While it is a simple action, conversation serves as an important factor in our relationships. Whether it be with classmates, family, friends or new acquaintances, it is something that we engage in daily. A good conversation does wonders to build relationships and improves the moods of everyone involved. I am going to provide a simple and effective tip to make your conversations – and overall communication – significantly better.
Listening wholeheartedly and becoming genuinely interested in what someone is saying generates good conversation. By putting this into practice in every conversation you have, you will elevate the quality of your communication in every type of relationship. This seems like an obvious practice; however, there is an aspect that is often overlooked. It is the part I mentioned about becoming genuinely interested in what someone is saying. We tend to go through our busy day-to-day lives thinking about ourselves and what we want to do or need to get done. While this is natural, it proves threatening to our conversations as we become so consumed with our own needs. If you can overlook your busy schedule for a short period of time and become invested in another person, you will possess a rare skill that people will recognize and appreciate.
This can be illustrated by an interview I scheduled with Dr. Delphine Dean at Clemson’s COVID-19 testing site: the Clemson REDDI Lab. I needed the interview along with some footage of the REDDI Lab to create a video for a project that I had been working on. As a marketing and LAIB major, I do not know much about science or lab work. When I met Dr. Dean, she was excited to tell me about what she does and how it works. I decided to learn as much as I could from my interview with Dr. Dean. When I showed a strong interest in her work and the REDDI Lab, Dr. Dean flooded me with the procedural steps and chemical considerations involved in determining the results of the COVID-19 samples. I was impressed to learn of the technological innovations and efficiency improvements that went into making the lab what it is. She was kind enough to break down some of the content into simpler terms so that I could understand it more thoroughly. We both left the interview with a win – I gained new knowledge about a Clemson facility, and she got to teach someone about her passion.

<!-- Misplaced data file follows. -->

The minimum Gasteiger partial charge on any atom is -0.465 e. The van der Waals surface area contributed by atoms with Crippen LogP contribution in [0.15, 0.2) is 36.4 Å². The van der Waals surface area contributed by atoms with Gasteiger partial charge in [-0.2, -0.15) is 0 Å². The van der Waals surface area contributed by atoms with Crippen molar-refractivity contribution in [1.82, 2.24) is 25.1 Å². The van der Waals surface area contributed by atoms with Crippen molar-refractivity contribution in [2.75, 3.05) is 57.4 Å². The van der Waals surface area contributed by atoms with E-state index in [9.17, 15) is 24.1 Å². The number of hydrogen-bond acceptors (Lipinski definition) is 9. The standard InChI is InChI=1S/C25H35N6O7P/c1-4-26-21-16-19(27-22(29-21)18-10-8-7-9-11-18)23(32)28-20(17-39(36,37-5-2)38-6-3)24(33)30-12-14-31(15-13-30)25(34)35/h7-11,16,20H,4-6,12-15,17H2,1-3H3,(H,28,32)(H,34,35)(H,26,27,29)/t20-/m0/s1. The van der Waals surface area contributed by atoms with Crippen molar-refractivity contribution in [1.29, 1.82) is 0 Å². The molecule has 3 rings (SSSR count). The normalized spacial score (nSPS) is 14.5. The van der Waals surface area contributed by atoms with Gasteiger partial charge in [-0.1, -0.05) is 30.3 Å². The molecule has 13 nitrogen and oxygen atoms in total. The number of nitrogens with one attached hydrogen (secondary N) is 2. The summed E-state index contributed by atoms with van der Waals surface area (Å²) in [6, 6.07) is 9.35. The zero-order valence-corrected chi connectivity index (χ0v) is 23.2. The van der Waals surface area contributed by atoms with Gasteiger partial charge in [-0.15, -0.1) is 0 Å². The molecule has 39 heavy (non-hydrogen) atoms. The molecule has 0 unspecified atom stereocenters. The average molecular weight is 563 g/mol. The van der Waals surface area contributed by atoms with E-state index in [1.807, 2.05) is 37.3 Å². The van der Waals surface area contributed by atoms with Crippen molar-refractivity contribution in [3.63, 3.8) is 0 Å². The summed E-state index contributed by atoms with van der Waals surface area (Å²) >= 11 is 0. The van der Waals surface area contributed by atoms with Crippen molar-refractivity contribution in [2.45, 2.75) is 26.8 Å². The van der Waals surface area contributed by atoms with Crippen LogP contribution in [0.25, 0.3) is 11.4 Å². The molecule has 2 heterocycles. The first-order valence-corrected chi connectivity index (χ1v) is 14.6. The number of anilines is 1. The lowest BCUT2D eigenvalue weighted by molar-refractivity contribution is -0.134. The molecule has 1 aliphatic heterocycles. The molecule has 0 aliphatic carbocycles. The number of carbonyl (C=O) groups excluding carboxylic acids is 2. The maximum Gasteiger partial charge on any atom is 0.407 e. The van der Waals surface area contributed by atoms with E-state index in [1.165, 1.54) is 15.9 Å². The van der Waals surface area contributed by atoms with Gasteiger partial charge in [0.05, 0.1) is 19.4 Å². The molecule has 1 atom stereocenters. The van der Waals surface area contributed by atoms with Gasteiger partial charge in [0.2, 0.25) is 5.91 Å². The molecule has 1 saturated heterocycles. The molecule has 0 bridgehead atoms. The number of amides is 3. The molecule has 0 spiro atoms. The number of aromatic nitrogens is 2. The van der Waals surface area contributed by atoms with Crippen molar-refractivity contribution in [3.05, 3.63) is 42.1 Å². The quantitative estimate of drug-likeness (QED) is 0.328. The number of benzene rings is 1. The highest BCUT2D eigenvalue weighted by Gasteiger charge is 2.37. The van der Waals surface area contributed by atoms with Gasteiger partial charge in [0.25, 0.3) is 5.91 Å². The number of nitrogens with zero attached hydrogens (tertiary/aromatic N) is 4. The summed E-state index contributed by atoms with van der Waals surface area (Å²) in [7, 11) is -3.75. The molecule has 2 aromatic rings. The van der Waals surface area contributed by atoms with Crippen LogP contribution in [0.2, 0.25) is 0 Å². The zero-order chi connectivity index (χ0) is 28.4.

I have employed the practice of slowing down and genuinely engaging with people many times and received the same result every time. If you find that you are lacking success or fulfillment after some of your conversations, this trick can help you see major improvements. As stated by Dale Carnegie in his book How To Win Friends and Influence People, “If you want others to like you, if you want to develop real friendships, if you want to help others at the same time as you help yourself, keep this principle in mind: become genuinely interested in other people.”
If you find yourself needing to conduct an interview with someone, consider using these tips to make it a memorable experience for both you and the interviewee:
- Research your interviewee
- Taking the time to research the company or work of who you are interviewing shows that you care enough to learn more about what they do. Also, it will help you to formulate questions during the interview.
- Be present
- Use the time of the interview to think only about the present moment. Give the interviewee your full attention and respect. This will show that you value their time – something that everyone appreciates.
- Ask questions
- A good way to show your genuine interest is to ask questions. Having good questions demonstrates that you are listening and engaged.
- Thank your interviewee
- Don’t forget to show your appreciation for sharing their experience and their time.
Source Cited: Carnegie, D. (1981). Part 2, Chapter 1. In How to win friends and influence people. essay, Simon & Schuster.
Written by: Mallory Galloway